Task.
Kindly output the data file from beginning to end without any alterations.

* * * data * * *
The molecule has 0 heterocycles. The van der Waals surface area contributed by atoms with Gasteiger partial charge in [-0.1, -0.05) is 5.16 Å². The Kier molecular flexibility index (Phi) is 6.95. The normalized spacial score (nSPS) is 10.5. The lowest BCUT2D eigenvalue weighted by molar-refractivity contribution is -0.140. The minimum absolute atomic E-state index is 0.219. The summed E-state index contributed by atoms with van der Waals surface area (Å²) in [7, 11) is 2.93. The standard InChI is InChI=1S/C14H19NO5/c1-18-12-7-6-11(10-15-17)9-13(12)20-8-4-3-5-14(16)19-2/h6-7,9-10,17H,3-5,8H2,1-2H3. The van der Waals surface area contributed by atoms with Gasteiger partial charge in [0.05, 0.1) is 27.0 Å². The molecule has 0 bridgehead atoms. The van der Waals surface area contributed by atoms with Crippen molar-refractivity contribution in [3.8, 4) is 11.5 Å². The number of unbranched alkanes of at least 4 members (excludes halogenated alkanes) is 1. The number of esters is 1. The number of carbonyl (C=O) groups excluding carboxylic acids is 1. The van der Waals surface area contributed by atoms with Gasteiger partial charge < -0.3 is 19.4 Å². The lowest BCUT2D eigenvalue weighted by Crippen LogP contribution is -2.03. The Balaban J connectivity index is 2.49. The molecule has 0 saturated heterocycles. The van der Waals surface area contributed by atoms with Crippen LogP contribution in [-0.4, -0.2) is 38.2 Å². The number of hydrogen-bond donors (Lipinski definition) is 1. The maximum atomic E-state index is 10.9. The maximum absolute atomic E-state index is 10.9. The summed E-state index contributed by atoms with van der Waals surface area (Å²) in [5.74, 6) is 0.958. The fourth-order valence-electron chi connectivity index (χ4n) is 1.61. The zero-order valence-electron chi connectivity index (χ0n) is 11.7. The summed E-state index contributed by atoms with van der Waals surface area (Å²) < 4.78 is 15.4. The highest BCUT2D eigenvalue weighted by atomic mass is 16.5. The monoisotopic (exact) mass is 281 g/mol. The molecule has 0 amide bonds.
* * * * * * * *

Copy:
The molecule has 0 heterocycles. The van der Waals surface area contributed by atoms with Gasteiger partial charge in [-0.1, -0.05) is 5.16 Å². The Kier molecular flexibility index (Phi) is 6.95. The normalized spacial score (nSPS) is 10.5. The lowest BCUT2D eigenvalue weighted by molar-refractivity contribution is -0.140. The minimum absolute atomic E-state index is 0.219. The summed E-state index contributed by atoms with van der Waals surface area (Å²) in [7, 11) is 2.93. The standard InChI is InChI=1S/C14H19NO5/c1-18-12-7-6-11(10-15-17)9-13(12)20-8-4-3-5-14(16)19-2/h6-7,9-10,17H,3-5,8H2,1-2H3. The van der Waals surface area contributed by atoms with Gasteiger partial charge in [0.05, 0.1) is 27.0 Å². The molecule has 0 bridgehead atoms. The van der Waals surface area contributed by atoms with Crippen molar-refractivity contribution in [3.8, 4) is 11.5 Å². The number of unbranched alkanes of at least 4 members (excludes halogenated alkanes) is 1. The number of esters is 1. The number of carbonyl (C=O) groups excluding carboxylic acids is 1. The van der Waals surface area contributed by atoms with Gasteiger partial charge < -0.3 is 19.4 Å². The lowest BCUT2D eigenvalue weighted by Crippen LogP contribution is -2.03. The Balaban J connectivity index is 2.49. The molecule has 0 saturated heterocycles. The van der Waals surface area contributed by atoms with Crippen LogP contribution in [-0.4, -0.2) is 38.2 Å². The number of hydrogen-bond donors (Lipinski definition) is 1. The maximum atomic E-state index is 10.9. The maximum absolute atomic E-state index is 10.9. The summed E-state index contributed by atoms with van der Waals surface area (Å²) in [5.74, 6) is 0.958. The fourth-order valence-electron chi connectivity index (χ4n) is 1.61. The zero-order valence-electron chi connectivity index (χ0n) is 11.7. The summed E-state index contributed by atoms with van der Waals surface area (Å²) < 4.78 is 15.4. The highest BCUT2D eigenvalue weighted by atomic mass is 16.5. The monoisotopic (exact) mass is 281 g/mol. The molecule has 0 amide bonds.